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Will ‘Life Stories’ be the same without Piers Morgan?

I’ve written previously for The Boar about the ever so controversial figure of Piers Morgan. Indeed, to say the presenter divides opinion is the least controversial view of all time. Back then, he had left Good Morning Britain in a storm, with rumours igniting about whether, given subsequent falling ratings, ITV would invite him back as the lead presenter. That is most certainly no more. With the recent announcement Morgan was leaving his Life Stories programme after 12 years, he has cut his final ties with ITV for the foreseeable future. 

Why? To launch his new global TV show for News Corp, owned by the one and only Rupert Murdoch. Morgan previously worked for Murdoch in the 1980s and 1990s, where he ran the ‘Bizarre’ celebrity column on the Sun. Aged 29, he was made the youngest national newspaper editor in over 50 years when Murdoch appointed him in charge of the now-defunct News of the World, which was built around celebrity scoops. The stint lasted only a couple of years before Morgan moved to key redtop rival the Daily Mirror, where he took a strong stance against the Iraq War.

Nearly three decades later, Morgan and Murdoch have reunited to help launch Murdoch’s new TV channel: TalkTV. Morgan, given his clout, will be the prime time presenter, with the forthcoming channel being regarded as a rival to GB News. His show will also be broadcast on Fox News in America and Sky News Australia. 

Whatever his opinionated and provocative remarks, his programme, with 100 shows, was able to generate a large audience

Nobody can judge the quality of Murdoch’s channel: not a single second of airtime has been broadcast. We can judge, however, what Morgan’s complete departure will mean for ITV. He is an individual with a contacts book perhaps nobody else can beat. His appeal and interviewees range from pop stars to sportspeople, politicians to TV reality sensations. Whatever his opinionated and provocative remarks, his programme, with 100 shows, was able to generate a large audience.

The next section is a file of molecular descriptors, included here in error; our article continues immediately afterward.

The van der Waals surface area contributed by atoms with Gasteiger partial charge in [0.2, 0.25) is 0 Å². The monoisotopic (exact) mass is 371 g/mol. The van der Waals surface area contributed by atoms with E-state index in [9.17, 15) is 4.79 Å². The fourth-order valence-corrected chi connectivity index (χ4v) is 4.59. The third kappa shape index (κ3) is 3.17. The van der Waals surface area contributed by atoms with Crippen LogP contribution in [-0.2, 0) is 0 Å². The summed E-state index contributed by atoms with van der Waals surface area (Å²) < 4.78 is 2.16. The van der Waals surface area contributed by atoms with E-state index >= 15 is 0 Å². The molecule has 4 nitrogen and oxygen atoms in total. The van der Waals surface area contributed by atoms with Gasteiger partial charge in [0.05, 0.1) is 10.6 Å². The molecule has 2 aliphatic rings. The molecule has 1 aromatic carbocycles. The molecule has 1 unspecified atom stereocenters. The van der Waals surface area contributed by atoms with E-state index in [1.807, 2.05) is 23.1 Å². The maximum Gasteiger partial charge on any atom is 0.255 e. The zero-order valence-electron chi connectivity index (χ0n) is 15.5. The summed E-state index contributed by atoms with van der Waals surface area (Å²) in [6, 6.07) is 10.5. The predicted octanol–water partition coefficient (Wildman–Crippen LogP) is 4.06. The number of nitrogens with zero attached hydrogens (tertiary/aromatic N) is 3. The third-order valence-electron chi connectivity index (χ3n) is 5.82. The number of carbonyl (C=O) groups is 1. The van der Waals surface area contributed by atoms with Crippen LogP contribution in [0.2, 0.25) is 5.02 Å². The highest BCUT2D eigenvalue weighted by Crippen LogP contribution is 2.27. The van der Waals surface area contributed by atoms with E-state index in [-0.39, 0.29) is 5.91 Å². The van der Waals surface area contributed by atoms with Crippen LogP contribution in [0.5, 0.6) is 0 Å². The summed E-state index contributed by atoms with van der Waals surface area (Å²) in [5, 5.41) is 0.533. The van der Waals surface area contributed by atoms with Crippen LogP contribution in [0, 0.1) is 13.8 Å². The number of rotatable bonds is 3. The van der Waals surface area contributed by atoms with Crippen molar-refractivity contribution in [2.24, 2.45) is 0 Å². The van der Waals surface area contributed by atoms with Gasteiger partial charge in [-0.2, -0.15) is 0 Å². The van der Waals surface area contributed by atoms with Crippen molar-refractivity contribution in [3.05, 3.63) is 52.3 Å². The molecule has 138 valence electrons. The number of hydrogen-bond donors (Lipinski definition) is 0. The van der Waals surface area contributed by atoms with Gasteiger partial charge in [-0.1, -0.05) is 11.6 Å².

Just look at the guest list. Before the 2010 election, then Labour Prime Minister Gordon Brown was on the programme, recognising the show would offer the opportunity to present a different side to himself. Most importantly, it had a large audience, but he was ultimately unable to convince he was deserving of its vote. Sir Keir Starmer just recently appeared on Life Stories, recognising he was behind in polling and needed a transformative message. Other famous guests included Sharon Osbourne and Sir Richard Branson, both very well known. 

ITV has announced that Morgan’s final guest, journalist Kate Garraway, will take over the show for its remaining three episodes in the series. Garraway is a fine journalist who proved herself adept as a colleague of Morgan’s on Good Morning Britain, and presents on Smooth Radio. Over the years, Garraway has been able to get individuals to open up and provided detailed responses. 

How does she manage this? Because she is deeply empathetic and compassionate. She is the yin to Piers Morgan’s yang. Morgan himself was excellent at trying to elicit information from his guests in a combative and honest way; that is the reputation he has wanted to project. But sometimes the calm, slow approach that relaxes a guest can be just as, if not more, effective for learning something new. 

The very reason Life Stories did so well was because Morgan was, at heart, a real Marmite figure

Who knows whether Piers Morgan will ever return to ITV in the future. He lasted three years at CNN, eight years at the Daily Mirror and six on Good Morning Britain. I often think of him as the very representation of the cat with nine lives. Knocked down after adversity, dusting himself off and ready to take on the next challenge. The very reason Life Stories did so well was because Morgan was, at heart, a real Marmite figure. His talk show is certainly something that will dominate much of his time and offer Morgan more of a global reach. 

It remains unclear and ambiguous whether the remaining three Life Stories episodes will be the final ever instalments. A good guest and wide ranging conversation has previously always been guaranteed, which I have no doubt will continue with Kate Garraway. However, ITV have been uncertain as to how wide her contacts book is and the new guests that would want to take part. Personally, I wouldn’t write off Morgan returning, perhaps in a decade, maybe longer, to anchor a revived Life Stories full of more guests, gossip and revelations. You heard it here first.

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